While you enjoy your complimentary piece of delicious chocolate, you may want to keep your eyes out for new exclusive Disney pins. If you are an avid Disney fan, you know these pins can not only carry high sentimental value but also trading or selling value too.
Need a sugar high? Then make sure you order one of the ice cream sundaes that change periodically to match the theme from the current Disney movie shown.
Typically, El Capitan Theatre is showing the latest Disney feature. Currently, it is showing the Disney Pixar’s Coco, which should not be missed. On select Thursdays, they also show favorite oldies like Mary Poppins and Frozen. Since the theatre only shows Disney films, many are G-rated and safe for children of all ages.
When planning your El Capitan Theatre day, know that current VIP seats (center orchestra and center balcony seats ) are $23 per seat, for adults and children at all shows. General Admission tickets are more budget friendly at $14 for adults and $11 for children. These seats are on the side of the theatre, the main floor, and balcony. There is also a $2-dollar discount on adult tickets if you chose matinees.
Tip: Since shows do sell out in advance, so it is best to avoid disappointment and purchase your tickets online ahead of time.
The Capitan Theatre also offers backstage tours. There are the 30-minute tours that lead visitors through areas like the Sherman Brothers Star Dressing Room and an up-close view of the Grand Wurlitzer Organ. If the grand backstage tour is on your itinerary, plan on arriving early. They are offered before the first screenings of the day, and you will not be disappointed. Expect the 30-minute tour to cost you $15 per person.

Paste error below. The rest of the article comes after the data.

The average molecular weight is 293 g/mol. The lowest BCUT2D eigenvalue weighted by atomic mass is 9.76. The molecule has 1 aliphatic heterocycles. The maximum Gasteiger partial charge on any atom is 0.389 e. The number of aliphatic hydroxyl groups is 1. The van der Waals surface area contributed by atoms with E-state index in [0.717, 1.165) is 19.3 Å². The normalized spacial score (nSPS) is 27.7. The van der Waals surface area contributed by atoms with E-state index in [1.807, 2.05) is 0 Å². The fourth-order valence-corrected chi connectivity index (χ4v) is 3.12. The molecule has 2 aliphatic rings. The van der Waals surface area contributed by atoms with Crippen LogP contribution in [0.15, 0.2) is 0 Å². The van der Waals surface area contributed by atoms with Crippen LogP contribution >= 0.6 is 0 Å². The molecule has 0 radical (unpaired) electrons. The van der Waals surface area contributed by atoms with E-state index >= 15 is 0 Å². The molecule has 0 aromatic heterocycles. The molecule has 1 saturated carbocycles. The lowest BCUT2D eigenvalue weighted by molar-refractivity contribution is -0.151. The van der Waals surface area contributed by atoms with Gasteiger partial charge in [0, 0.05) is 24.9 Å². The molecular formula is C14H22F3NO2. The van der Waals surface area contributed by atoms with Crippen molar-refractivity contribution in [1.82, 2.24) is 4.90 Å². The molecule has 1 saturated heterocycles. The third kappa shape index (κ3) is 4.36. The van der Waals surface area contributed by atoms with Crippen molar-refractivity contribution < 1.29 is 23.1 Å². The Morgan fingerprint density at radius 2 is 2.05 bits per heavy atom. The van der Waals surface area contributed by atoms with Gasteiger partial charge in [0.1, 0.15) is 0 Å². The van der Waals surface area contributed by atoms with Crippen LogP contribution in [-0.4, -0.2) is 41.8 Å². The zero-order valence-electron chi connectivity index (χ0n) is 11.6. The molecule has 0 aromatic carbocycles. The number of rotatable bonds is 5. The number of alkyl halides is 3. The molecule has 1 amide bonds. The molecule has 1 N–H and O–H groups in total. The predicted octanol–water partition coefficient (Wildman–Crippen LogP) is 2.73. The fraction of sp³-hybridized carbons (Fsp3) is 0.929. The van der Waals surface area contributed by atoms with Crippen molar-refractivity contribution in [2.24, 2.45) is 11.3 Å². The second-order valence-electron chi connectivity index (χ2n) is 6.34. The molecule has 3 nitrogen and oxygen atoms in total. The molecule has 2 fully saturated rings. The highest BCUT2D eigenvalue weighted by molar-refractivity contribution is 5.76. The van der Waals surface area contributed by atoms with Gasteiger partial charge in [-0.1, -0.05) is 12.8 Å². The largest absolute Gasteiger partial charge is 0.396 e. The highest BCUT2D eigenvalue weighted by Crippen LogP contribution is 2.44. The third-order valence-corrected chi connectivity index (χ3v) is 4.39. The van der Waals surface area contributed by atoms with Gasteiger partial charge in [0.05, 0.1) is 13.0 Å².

Then there are the 15-minute tours. These tours are $9 per person and run throughout the day. The Wall of Fame, lobby and lounge areas are included in this tour.
After experiencing both tours, I admit we enjoyed the 30-minute tour more. The Grand tour offered not only a more detailed visit but the opportunity to take some ‘selfies’ with the Organ. Well worth shelling a few extra dollars, in my opinion.
Autism Travel Tips
- The El Capitan Tiny Tot Tuesday program is perfect for kids with autism that are sensitive to loud noise or lights. Parents interested in attending should know that the first showing on every Tuesday has dimmed lights along with reduced sound levels.
- We parked in a parking building across the street. As always, take a picture of where you park. The parking structure is multi-leveled so a picture will help locate your car when leaving. Trust me when I say, it is embarrassing not to find your car, because you are on the wrong level.And if your kid is like mine they will start complaining about having to walk around aimlessly.
- If you have children with hearing sensitivities, I would recommend bringing some noise canceling headphones. Movies can become loud, and hurt little one’s ears.
- Also, make sure you bring in a light jacket. As we discovered the theatre varies when it comes to temperature so you may find the air conditioning a bit high in some areas.
Have you been to the El Capitan Theatre? If so, what movie did you see?Disclaimer: Special thanks to Disney Pixar for hosting us for the Pixar’s Coco screening. Our opinions are own and cannot be influenced in any way.